The result is fascinating. Thank you Selby for being curious and asking a question that elicited so many interesting responses. Thank you also for selecting some of the hundreds of traditions and compiling them into this lovely book that enables us to find out a little more about each other; some things that are the same and some that are different. I’d be delighted too if you, esteemed readers, shared your traditions in the comments.
In the introduction to the book Beeler says,
“Has this ever happened to you?
You find a loose tooth in your mouth.
It happens to everyone, everywhere, all over the world.”
I am disappointed that, in all the years I was teaching children in the “loose tooth” age group I hadn’t ever thought to investigate different traditions. Although I took many opportunities to celebrate the diversity in the classroom (I’ve shared some of those here), I wonder what other opportunities I missed. If I was still working with year one children this book would be essential to my collection and sit alongside another favourite for discussing diversity and acceptance, Whoever You Are by Mem Fox. I am pleased I found it in time to gift to my grandson to mark his first missing tooth.
This week at the Carrot Ranch Charli Mills is also talking about diversity and has challenged writers to In 99 words (no more, no less) write a story of a character who is diverse. Who is this person? Does this character know, accept or reject being perceived as different? As writers, consider how we break stereotypes. Tell you own story of “otherness” if you feel compelled. Or, select a story of diversity, such as rainbows revealing gold. How is diversity needed? How is your character needed?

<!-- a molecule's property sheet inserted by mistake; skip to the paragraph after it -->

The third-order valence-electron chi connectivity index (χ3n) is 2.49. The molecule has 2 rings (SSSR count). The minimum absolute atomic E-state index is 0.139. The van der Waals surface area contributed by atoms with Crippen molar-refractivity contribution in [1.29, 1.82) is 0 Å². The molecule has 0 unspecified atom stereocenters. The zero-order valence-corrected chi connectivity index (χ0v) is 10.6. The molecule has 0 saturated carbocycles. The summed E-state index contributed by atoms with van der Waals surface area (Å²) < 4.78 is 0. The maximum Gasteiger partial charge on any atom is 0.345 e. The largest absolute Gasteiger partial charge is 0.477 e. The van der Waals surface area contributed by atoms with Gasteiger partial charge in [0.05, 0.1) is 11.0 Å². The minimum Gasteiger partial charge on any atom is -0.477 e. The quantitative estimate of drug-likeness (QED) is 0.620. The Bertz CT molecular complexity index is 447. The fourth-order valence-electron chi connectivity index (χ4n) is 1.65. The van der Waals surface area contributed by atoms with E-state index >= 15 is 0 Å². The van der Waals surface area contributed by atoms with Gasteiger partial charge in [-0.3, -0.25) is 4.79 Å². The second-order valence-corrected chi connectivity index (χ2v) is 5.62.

Coincidentally I am reading a book about diversity at the moment. The book, The Social Brain: How Diversity Made the Modern Mind by Richard Crisp was reviewed by Anne Goodwin who blogs at Annecdotal. In her review Anne says,
“I’m pleased to say that Richard Crisp’s highly accessible overview of recent research into cultural diversity has not only revitalised my interest in social psychology but is highly relevant to how we all live today. I touched on one of his papers in my recent post on Looking at difference, embracing diversity. The Social Brain develops those ideas in more depth and detail.”
I am compelled to add my voice to Anne’s recommendation. It is a fascinating, challenging and enlightening read.
In a comment on her post, Charli stated that diversity is in the small things, not just the big. I believe she is right. It is the attitudes and actions we incorporate into our everyday lives that can make the big difference in another’s world. I’m sticking to my tooth theme for my flash with a wish for recognition of commonality, acceptance and respect. Richard Crisp’s book goes a long way towards helping understand what drives us, and why.
A friendship born
The invisible wall was a fortress built of fear and prejudice. On either side a child played alone. The rules were accepted without question.
Then they saw each other, and a challenge was born.
At first they kept their distance, staring across the divide, until scolding adults bustled them away.
Curiosity and loneliness won over fear as they mirrored each other in play.
One day they drew close enough to touch, but hesitated. Simultaneously they bared their teeth, each proudly displaying a gap, in the middle on the bottom, a first. Surprised, they laughed together: more same than different.
Thank you for reading. I appreciate your feedback. Please share your thoughts about any aspect of this post or flash fiction.